Furthermore, even within the same kind of truncation, e.g., truncation of vertices, there's the question of how the vertex is truncated: by a straight edge, as assumed above, or by a curve? E.g., we could start with a square, implicitly inscribed in a circle, then truncate it by shrinking the circle and taking the common intersection. Depending on how you vary the radius of the circle, various different kinds of shapes could be obtained.

And if you wanted to produce even stranger shapes, consider what might happen if the circle is shrunk not by reducing its radius on all sides, but only along one axis, i.e., it becomes an ellipse, narrower and narrower until it ends in a line segment. In fact, you can start with a circle, and consider its sweep along the z axis as it shrinks along one dimension into ellipses and eventually a line segment. You'd get a kind of cone-like shape with two apices instead of one. Or if you shrink it sinusoidally, a kind of distorted hemisphere with two sharp corners.

The possibilities are endless.
quickfur
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### Re: Generalizing the rotatope concept

Just for reference, I thought I'd post the shapes that are simple combinations of prism/crind operators and how they would be called by the wiki's nomenclature. I'll also give the shapes using the wiki's "bracket notation".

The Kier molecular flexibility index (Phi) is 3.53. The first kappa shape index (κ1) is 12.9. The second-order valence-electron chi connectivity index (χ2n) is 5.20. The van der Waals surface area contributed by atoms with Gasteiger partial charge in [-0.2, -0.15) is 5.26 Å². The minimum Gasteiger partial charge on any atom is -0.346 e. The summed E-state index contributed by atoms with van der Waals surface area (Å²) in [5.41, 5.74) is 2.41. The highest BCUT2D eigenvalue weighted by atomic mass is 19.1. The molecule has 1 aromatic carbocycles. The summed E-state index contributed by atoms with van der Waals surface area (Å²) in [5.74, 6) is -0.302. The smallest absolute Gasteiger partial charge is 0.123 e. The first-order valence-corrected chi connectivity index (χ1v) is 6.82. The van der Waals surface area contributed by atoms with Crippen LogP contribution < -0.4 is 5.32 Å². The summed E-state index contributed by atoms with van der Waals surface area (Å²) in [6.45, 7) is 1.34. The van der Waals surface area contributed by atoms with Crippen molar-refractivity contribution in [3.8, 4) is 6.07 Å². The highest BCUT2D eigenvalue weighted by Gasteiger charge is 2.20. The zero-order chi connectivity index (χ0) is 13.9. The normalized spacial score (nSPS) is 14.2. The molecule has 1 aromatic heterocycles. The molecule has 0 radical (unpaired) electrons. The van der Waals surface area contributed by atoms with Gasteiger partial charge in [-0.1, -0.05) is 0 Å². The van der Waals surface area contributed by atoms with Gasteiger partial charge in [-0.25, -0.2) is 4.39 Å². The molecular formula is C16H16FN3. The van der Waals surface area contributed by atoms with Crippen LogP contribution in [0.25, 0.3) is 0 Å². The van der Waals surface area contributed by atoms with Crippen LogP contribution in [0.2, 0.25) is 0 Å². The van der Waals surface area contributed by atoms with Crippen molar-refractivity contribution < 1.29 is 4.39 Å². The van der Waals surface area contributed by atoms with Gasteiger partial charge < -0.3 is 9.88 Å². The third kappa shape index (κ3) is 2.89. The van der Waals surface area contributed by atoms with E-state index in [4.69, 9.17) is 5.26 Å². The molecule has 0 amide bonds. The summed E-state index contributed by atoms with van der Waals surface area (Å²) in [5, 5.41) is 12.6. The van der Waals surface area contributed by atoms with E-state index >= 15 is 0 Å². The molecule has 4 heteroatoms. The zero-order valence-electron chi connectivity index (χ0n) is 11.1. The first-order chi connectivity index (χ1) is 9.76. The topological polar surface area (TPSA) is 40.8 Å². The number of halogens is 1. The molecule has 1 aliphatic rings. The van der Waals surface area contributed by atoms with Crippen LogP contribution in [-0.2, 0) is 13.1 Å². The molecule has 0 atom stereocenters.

4D:

Tesseract = Tesseract [IIII]

Glome = Glome (IIII)

Spherinder = Spherinder [(III)I]

Tridome = Cubic Crind ([III]I)

Dominder = Crindal Prism [([II]I)I]

Spheridome = Cylindrical Crind ([(II)I]I)

Cubinder = Cubinder [(II)II]

Semiglome = Dicrind ([II]II)

Duocylinder = Duocylinder [(II)(II)]

Cyclodome = Duocrind ([II][II])

5D:

Penteract = Penteract [IIIII]

Pentaglome = Pentasphere (IIIII)

Glominder = Glominder [(IIII)I]

Tridominder = Cubic Crindal Prism [([III]I)I]

Glomidome = Spherindrical Crind ([(III)I]I)

Spheridominder = Cylindrical Crindal Prism [([(II)I]I)I]

Bispheridome = Crindal Prismatic Crind ([([II]I)I]I)

Semiglominder = Dicrindal Prism [([II]II)I]

Spheritridome = Cubindrical Crind ([(II)II]I)

Cyclodominder = Duocrindal Prism [([II][II])I]

Duospheridome = Duocylindrical Crind ([(II)(II)]I)

Spherisquare = Cubspherinder [(III)II]

Sesquiglome = Cubic Dicrind ([III]II)

domisquare = Crindal Diprism [([II]I)II]

Spheriglome = Cylindrical Dicrind ([(II)I]II)

sphericircle = Cylspherinder [(III)(II)]

Tricycle = Cube/Square Duocrind ([III][II])

Domicircle = Crind/Circle Duoprism [([II]I)(II)]

Siamese Spheridome = Cylinder/Square Duocrind ([(II)I][II])

Cubicircle = Tesserinder [(II)III]

Semipentaglome = Tricrind ([II]III)

Dual Cylinder = Duocyldyinder [(II)(II)I]

Pyraglome = duocrindal Crind ([II][II]I)

Of the others, there's Longdominder (longdome prism) and Trialong (longdome crind) that can be derived directly from longdome by a simple prism/crind. There are some cool ones in there, including one with longdome cuts along all 5 main directions.

I've thought a bit about the 6D ones, but haven't made a list. There's 156 of them, and I have no clue how to go about naming them all. But then again, coming up with names for large numbers of high dimensional things has been done before (see Bowers, Jonathan), so it could probably be done - there's probably some pretty cool ones in there.
Trionian

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### Re: Generalizing the rotatope concept

Good luck I never got to the 6D ones.
Marek14